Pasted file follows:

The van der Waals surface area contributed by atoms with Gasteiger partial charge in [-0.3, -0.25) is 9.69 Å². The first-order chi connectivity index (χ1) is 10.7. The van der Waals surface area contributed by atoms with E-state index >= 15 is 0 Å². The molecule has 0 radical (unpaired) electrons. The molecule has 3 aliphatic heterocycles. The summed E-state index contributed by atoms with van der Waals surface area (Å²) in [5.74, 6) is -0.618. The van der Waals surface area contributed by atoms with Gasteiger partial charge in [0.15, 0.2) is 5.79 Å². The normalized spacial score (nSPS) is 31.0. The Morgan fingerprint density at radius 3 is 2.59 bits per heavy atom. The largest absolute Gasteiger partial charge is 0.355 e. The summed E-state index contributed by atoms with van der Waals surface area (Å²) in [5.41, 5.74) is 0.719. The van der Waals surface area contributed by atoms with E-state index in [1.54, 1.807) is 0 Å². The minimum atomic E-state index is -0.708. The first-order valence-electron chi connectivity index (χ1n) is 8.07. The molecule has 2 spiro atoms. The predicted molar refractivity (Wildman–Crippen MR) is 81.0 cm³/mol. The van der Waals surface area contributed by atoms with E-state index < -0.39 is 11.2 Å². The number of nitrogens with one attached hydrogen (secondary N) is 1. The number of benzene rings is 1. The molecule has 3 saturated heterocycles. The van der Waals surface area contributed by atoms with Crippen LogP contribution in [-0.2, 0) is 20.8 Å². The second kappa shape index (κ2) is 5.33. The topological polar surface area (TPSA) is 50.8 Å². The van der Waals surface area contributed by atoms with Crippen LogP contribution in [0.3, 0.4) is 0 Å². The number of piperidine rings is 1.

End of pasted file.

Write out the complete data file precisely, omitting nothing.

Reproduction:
The van der Waals surface area contributed by atoms with Gasteiger partial charge in [-0.3, -0.25) is 9.69 Å². The first-order chi connectivity index (χ1) is 10.7. The van der Waals surface area contributed by atoms with E-state index >= 15 is 0 Å². The molecule has 0 radical (unpaired) electrons. The molecule has 3 aliphatic heterocycles. The summed E-state index contributed by atoms with van der Waals surface area (Å²) in [5.74, 6) is -0.618. The van der Waals surface area contributed by atoms with Gasteiger partial charge in [0.15, 0.2) is 5.79 Å². The normalized spacial score (nSPS) is 31.0. The Morgan fingerprint density at radius 3 is 2.59 bits per heavy atom. The largest absolute Gasteiger partial charge is 0.355 e. The summed E-state index contributed by atoms with van der Waals surface area (Å²) in [5.41, 5.74) is 0.719. The van der Waals surface area contributed by atoms with E-state index in [1.54, 1.807) is 0 Å². The minimum atomic E-state index is -0.708. The first-order valence-electron chi connectivity index (χ1n) is 8.07. The molecule has 2 spiro atoms. The predicted molar refractivity (Wildman–Crippen MR) is 81.0 cm³/mol. The van der Waals surface area contributed by atoms with E-state index < -0.39 is 11.2 Å². The number of nitrogens with one attached hydrogen (secondary N) is 1. The number of benzene rings is 1. The molecule has 3 saturated heterocycles. The van der Waals surface area contributed by atoms with Crippen LogP contribution in [-0.2, 0) is 20.8 Å². The second kappa shape index (κ2) is 5.33. The topological polar surface area (TPSA) is 50.8 Å². The van der Waals surface area contributed by atoms with Crippen LogP contribution in [0.3, 0.4) is 0 Å². The number of piperidine rings is 1.